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Rio Grande Blood


Download links and information about Rio Grande Blood by Ministry. This album was released in 2006 and it belongs to Electronica, Industrial, Rock, Hard Rock, Metal, Heavy Metal, Dancefloor, Dance Pop genres. It contains 11 tracks with total duration of 51:09 minutes.

Artist: Ministry
Release date: 2006
Genre: Electronica, Industrial, Rock, Hard Rock, Metal, Heavy Metal, Dancefloor, Dance Pop
Tracks: 11
Duration: 51:09
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No. Title Length
1. Rio Grande Blood 4:24
2. Señor Peligro 3:38
3. Gangreen 6:00
4. Fear (Is Big Business) 4:51
5. Lies Lies Lies 5:16
6. The Great Satan Remix 3:09
7. Yellow Cake 4:35
8. Palestina 3:18
9. Ass Clown (featuring Jello Biafra) 6:42
10. Khyber Pass 7:31
11. Sgt. Major Redux 1:45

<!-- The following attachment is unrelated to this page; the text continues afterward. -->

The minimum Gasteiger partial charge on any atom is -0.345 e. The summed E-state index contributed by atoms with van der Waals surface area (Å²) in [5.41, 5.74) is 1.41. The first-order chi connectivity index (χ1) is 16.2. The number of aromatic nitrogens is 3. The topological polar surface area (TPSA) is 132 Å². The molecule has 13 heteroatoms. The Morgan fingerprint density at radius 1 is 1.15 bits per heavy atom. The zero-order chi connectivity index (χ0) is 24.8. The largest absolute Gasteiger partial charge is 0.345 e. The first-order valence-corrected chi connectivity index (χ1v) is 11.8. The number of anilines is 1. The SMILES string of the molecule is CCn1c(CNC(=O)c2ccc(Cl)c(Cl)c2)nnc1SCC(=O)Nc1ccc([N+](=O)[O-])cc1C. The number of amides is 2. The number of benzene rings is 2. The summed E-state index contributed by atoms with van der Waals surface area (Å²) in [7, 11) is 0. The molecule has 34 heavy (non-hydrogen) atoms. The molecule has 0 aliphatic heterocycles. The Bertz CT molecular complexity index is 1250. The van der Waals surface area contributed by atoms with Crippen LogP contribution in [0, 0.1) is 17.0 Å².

Outraged, out of control, and a little bit out of ideas, Ministry unleashes their second attack on President George W. Bush with Rio Grande Blood, number two in Al Jourgensen's promised Bush-hating trilogy, which when finished will bring his Ministry project to a close. The manipulated Bush samples and hate-filled revolution lyrics utilized on 2004's great Houses of the Molé are back, and if there's an easy way to differentiate that album from what is essentially Molé, Pt. 2, it's the contribution Prong guitarist Tommy Victor makes to this edition of Ministry, giving Rio Grande Blood a tauter crunch, a sharper thrash. Victor's influence extends past the tracks he appears on, as evidenced by the opening title track, which finds Jourgensen creating a Prong-ish juggernaut on his lonesome. While lumbering numbers like "Fear (Is Big Business)" and "Yellow Cake" will do little to attract new fans — and the reappearance of the Rantology compilation's "The Great Satan" feels like a cheat — there's plenty of that smart, topical bile that's uniquely Jourgensen to steady the album. Vicious thrash-punk of the highest order, "Lieslieslies" isn't afraid to question the "truth" about 9/11 and the way "Gangreen" parodies the Marines' cry of "Ooh-rah!" makes it a charming moment for pipe-bomb revolutionaries. If they happened to skip the last full-length, Ministry fanatics would do well to start here and then work their way up to the superior Houses of the Molé. Save a couple brilliant tracks, this is just the usual "satisfying follow-up."